Old 07-01-2010, 02:35 PM   #51
sisk
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I'm gonna agree with several others here. ColdFusion is by far the best web based language around, particularly since the advent of BD and Railo. It can do anything you want it to with very little effort. It would definately be on my list.

Also on my list:
PHP (I don't use it much but it's still a very important language for web development)
Python (especially as a first language)
C and C++
Assembly (learn it but don't actually use it. Just knowing it can make you a better programmer)
 
Old 07-02-2010, 05:12 AM   #52
pr_deltoid
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I've seen three free books on Scheme, and they all seem to have advanced topics in them ("intro to computer science" in the title, register machine simulator, etc.). Not many people have voted for Scheme or Lisp in comparison the C/C++/Java/Python/etc. Does anyone here think the free books on Scheme or Lisp are worth reading even if you don't plan on mastering either of them? Anyone think that Scheme/Lisp are good educational languages if not languages to stick with?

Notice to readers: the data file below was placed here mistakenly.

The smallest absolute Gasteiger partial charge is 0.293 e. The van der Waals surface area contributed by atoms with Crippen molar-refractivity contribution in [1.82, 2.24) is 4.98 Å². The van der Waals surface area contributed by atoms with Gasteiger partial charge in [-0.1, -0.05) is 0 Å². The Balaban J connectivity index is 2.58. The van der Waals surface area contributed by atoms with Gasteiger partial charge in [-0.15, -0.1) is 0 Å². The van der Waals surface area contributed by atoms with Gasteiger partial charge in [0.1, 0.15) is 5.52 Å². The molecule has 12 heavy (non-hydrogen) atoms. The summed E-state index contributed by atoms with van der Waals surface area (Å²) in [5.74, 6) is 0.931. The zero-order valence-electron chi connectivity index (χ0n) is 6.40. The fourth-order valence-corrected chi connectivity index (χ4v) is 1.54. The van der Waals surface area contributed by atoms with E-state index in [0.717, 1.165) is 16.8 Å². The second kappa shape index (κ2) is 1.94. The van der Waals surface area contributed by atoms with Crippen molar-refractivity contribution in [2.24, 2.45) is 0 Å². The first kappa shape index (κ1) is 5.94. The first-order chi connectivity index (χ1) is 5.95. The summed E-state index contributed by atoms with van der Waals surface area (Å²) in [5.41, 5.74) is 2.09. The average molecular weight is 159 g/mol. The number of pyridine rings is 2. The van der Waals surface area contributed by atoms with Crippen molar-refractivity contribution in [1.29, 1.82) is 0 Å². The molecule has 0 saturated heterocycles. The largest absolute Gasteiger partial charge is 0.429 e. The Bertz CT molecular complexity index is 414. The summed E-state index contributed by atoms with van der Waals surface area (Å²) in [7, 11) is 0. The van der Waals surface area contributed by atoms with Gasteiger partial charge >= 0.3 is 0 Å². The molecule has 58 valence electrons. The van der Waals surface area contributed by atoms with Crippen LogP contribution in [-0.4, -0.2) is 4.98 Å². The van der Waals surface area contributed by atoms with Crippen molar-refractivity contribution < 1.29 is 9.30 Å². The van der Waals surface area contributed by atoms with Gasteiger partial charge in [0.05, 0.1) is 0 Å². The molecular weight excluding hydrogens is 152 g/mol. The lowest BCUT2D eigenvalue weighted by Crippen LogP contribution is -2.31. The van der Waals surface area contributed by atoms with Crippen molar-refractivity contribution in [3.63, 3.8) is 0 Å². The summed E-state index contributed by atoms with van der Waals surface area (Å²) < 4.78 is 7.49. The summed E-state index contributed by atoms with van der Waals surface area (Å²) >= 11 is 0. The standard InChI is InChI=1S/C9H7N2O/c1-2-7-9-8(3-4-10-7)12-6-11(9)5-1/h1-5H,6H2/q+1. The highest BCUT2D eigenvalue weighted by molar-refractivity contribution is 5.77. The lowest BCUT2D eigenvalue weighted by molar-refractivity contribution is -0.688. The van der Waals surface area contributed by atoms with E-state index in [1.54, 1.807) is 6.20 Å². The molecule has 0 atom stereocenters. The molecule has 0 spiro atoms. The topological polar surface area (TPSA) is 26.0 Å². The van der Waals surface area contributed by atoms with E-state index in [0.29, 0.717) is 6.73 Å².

Going by what I've read and glanced at, a lot of people seem to think that Lisp/Scheme are good languages for stimulating your mind or something.

Last edited by pr_deltoid; 07-02-2010 at 05:15 AM.
 
Old 07-02-2010, 05:52 AM   #53
Sergei Steshenko
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Quote:
Originally Posted by prdeltoid View Post
... Does anyone here think the free books on Scheme or Lisp are worth reading even if you don't plan on mastering either of them? Anyone think that Scheme/Lisp are good educational languages if not languages to stick with?